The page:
Cassini is an orbiter that has been diligently exploring our Solar System for the last twenty years. A joint venture between NASA, ESA and ISA, Cassini was partnered with a lander named Huygens until it jettisoned to the moon of Saturn, Titan, in 2005.
For over a decade since then, Cassini has faithfully orbited Saturn, sending back some amazing images of our beautiful ringed planet neighbor. Sadly, Cassini is on it’s last legs:
Cassini continued to study the Saturn system in the following years, and continues to operate as of April 2017. However, due to the spacecraft’s dwindling fuel resources for further orbital corrections, it is currently planned to be destroyed by diving into the planet’s atmosphere in September 2017. – Wikipedia
Powered by a small nuclear power source, the orbiter is running out of juice after all those years in the cold vacuum of space. Here are some great images captured by Cassini over the last several years. Thanks to incredible engineering and design efforts, this orbiter has given us a huge amount of data about our solar system, planets, moons, and space in general. RIP, Cassini. Photos and info courtesy of NASA.
A new photo by Juno Cam, taken February 2017, shows a swirl of colorful storms, 9,000 feet above the Jovian planet. Jupiter’s size is breathtaking, with many of the visible storms being as large as Earth itself. Check out this quick size comparison we drew up to get a sense of the planet’s epic scale.
Raw images from Juno Cam are available to the public here:
From the cold of space, the Mars Reconnaissance Orbiter has quietly been snapping pictures of Mars for the last 12 years. Using a camera system called HiRise, it’s been mapping and taking detailed stills of the Mars surface. Now, a Finnish filmmaker named Jan Fröjdman has taken those stills and very painstakingly stitched them together into a beautiful video. The result is stunning, a serene yet unfamiliar flyover of magnificent landscapes that are as varied as they are beautiful. Mars, we’re coming for you. This takes us one step closer. We highly recommend you watch this fullscreen, with the resolution turned up to 2K. Via Gizmodo:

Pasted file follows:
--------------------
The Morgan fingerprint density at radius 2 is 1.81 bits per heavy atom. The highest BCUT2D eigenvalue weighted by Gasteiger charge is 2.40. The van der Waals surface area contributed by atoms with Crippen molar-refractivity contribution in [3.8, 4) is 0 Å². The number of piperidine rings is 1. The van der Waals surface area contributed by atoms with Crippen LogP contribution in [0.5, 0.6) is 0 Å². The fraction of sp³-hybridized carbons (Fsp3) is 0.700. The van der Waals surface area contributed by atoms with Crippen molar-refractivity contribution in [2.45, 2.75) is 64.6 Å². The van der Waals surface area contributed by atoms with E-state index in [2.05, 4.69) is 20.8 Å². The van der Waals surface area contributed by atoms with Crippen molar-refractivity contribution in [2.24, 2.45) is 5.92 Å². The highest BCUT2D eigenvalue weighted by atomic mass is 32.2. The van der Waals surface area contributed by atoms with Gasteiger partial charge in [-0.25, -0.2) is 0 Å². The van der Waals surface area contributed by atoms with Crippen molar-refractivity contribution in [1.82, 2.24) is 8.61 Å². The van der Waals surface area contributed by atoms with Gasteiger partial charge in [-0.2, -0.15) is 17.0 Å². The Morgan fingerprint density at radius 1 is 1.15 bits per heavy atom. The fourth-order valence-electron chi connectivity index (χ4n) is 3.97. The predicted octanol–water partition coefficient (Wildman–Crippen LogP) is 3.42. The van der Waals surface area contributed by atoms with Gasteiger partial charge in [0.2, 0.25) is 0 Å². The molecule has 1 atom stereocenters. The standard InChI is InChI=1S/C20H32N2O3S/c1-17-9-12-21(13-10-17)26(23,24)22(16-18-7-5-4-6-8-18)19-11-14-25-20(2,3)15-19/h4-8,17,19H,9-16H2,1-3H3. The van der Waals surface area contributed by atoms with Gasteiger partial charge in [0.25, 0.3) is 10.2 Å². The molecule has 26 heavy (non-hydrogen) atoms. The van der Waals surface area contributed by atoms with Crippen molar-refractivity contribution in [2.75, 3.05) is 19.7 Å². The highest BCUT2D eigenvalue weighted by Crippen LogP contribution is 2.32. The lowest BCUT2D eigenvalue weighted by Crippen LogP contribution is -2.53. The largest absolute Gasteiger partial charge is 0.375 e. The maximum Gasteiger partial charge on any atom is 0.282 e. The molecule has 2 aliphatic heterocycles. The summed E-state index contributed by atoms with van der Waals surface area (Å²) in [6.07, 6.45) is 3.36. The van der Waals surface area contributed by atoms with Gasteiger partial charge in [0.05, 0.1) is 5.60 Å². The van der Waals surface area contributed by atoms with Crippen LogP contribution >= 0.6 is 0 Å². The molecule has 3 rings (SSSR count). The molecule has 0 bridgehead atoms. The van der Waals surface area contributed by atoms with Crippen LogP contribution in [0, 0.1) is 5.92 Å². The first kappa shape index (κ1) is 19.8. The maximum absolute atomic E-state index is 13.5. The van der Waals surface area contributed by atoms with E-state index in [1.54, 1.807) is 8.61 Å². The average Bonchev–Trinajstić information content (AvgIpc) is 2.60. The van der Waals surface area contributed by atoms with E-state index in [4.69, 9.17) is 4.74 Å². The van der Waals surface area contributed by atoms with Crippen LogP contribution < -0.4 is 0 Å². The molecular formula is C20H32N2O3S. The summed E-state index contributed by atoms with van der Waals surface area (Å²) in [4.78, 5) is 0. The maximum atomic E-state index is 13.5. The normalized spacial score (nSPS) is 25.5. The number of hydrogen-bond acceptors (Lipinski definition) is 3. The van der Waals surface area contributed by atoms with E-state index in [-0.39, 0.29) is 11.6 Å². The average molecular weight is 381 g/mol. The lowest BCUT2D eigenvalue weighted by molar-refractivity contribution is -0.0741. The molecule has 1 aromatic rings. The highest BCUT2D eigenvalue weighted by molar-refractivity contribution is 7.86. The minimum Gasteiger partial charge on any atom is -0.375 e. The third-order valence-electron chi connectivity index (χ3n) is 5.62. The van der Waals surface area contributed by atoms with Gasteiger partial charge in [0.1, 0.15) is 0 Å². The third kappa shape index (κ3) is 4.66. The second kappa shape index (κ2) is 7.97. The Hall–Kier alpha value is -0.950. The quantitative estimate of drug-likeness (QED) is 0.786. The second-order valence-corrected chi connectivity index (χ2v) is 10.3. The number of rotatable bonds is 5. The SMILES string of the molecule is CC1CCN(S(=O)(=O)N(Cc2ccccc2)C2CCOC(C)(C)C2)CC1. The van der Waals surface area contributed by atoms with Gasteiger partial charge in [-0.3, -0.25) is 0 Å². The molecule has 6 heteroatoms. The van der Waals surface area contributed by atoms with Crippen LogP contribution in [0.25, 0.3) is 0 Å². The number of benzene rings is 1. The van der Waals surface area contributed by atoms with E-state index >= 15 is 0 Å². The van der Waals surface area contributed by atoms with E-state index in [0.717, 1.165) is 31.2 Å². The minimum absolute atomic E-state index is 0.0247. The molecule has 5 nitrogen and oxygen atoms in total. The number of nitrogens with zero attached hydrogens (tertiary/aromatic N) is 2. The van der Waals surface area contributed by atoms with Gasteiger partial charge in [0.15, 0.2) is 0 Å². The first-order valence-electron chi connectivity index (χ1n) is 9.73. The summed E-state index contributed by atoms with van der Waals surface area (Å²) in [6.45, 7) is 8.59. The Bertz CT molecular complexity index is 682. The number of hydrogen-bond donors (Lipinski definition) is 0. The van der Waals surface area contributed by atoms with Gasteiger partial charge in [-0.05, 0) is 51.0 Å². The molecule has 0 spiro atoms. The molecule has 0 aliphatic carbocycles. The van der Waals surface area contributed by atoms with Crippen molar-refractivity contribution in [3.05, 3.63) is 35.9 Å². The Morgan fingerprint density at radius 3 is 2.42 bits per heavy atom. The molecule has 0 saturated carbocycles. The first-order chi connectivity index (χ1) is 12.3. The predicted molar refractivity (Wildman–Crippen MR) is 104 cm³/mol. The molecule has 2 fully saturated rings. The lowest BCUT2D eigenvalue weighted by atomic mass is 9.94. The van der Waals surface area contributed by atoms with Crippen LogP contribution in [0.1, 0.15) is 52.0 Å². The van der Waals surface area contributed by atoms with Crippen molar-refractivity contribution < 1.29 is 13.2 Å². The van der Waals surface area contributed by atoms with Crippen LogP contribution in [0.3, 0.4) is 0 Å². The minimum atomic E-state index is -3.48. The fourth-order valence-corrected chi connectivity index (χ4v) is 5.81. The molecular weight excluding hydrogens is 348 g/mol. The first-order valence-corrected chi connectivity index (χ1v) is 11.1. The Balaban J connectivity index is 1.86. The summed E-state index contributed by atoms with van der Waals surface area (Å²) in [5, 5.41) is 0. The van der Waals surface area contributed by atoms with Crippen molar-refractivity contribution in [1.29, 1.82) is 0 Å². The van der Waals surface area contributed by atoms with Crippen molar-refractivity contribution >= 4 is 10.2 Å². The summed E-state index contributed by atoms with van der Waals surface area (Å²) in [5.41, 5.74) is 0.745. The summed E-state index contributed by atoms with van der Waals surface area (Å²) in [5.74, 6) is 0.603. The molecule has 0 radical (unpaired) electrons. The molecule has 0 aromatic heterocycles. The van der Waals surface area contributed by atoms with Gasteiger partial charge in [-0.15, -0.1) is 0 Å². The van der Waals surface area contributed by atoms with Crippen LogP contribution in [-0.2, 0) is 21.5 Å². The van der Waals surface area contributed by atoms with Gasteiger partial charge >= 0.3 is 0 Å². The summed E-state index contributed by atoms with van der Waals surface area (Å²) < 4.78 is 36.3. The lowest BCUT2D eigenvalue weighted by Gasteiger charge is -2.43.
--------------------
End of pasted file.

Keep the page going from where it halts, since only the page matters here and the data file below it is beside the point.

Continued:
China has recently completed construction of the world’s biggest solar farm. Called Longyangxia Dam Solar Park, the operation generates 850 Megawatts of electricity, which for the uninitiated, is enormous. Containing over four million solar panels, the plant can generate enough power from the sun to run nearly a quarter of a million homes. The Guardian has a good look at the new solar park, part of China’s giant effort to clean up their electrical generation. As solar prices get cheaper, look for more of these giant installations to help take our planet out of the age of coal, oil and gas.
Giant solar installation as seen from satellites
Astronomy Picture of the Day has a remarkable shot of a crater lake reflecting the gorgeous aurora above it. Learn much more about the photo and the stars contained in it on their website.
Yukai Du has a super fun collection of motion graphics that help tell the story of the scale of the universe. Animated for a Ted-Ed video about Hubble’s Deep Field images, Du has a beautiful style that combines a great color scheme with fun, inviting motion.